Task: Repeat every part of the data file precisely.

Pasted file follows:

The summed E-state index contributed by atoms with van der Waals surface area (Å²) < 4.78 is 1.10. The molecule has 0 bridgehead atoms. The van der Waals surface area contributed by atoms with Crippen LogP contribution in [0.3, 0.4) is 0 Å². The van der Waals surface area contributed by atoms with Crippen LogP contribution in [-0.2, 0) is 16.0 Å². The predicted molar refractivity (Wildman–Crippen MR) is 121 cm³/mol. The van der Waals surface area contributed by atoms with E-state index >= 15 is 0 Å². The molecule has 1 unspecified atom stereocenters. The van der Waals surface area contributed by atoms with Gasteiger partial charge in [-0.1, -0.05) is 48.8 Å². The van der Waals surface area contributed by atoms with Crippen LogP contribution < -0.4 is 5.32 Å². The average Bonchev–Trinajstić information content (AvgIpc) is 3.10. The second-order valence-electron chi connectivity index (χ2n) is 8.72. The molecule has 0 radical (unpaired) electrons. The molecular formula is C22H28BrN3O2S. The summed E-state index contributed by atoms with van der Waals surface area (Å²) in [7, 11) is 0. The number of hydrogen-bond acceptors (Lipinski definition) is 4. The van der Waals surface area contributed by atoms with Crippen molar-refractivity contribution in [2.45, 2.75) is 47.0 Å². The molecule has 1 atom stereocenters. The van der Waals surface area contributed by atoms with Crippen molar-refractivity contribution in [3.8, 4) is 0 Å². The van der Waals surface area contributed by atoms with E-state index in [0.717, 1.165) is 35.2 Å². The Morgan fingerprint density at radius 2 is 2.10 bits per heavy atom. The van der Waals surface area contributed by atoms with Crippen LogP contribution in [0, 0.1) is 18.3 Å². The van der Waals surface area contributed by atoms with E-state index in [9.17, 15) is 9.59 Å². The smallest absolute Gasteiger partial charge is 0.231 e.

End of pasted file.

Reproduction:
The summed E-state index contributed by atoms with van der Waals surface area (Å²) < 4.78 is 1.10. The molecule has 0 bridgehead atoms. The van der Waals surface area contributed by atoms with Crippen LogP contribution in [0.3, 0.4) is 0 Å². The van der Waals surface area contributed by atoms with Crippen LogP contribution in [-0.2, 0) is 16.0 Å². The predicted molar refractivity (Wildman–Crippen MR) is 121 cm³/mol. The van der Waals surface area contributed by atoms with E-state index >= 15 is 0 Å². The molecule has 1 unspecified atom stereocenters. The van der Waals surface area contributed by atoms with Gasteiger partial charge in [-0.1, -0.05) is 48.8 Å². The van der Waals surface area contributed by atoms with Crippen LogP contribution < -0.4 is 5.32 Å². The average Bonchev–Trinajstić information content (AvgIpc) is 3.10. The second-order valence-electron chi connectivity index (χ2n) is 8.72. The molecule has 0 radical (unpaired) electrons. The molecular formula is C22H28BrN3O2S. The summed E-state index contributed by atoms with van der Waals surface area (Å²) in [7, 11) is 0. The number of hydrogen-bond acceptors (Lipinski definition) is 4. The van der Waals surface area contributed by atoms with Crippen molar-refractivity contribution in [2.45, 2.75) is 47.0 Å². The molecule has 1 atom stereocenters. The van der Waals surface area contributed by atoms with Crippen molar-refractivity contribution in [3.8, 4) is 0 Å². The van der Waals surface area contributed by atoms with E-state index in [0.717, 1.165) is 35.2 Å². The Morgan fingerprint density at radius 2 is 2.10 bits per heavy atom. The van der Waals surface area contributed by atoms with Crippen LogP contribution in [0, 0.1) is 18.3 Å². The van der Waals surface area contributed by atoms with E-state index in [9.17, 15) is 9.59 Å². The smallest absolute Gasteiger partial charge is 0.231 e.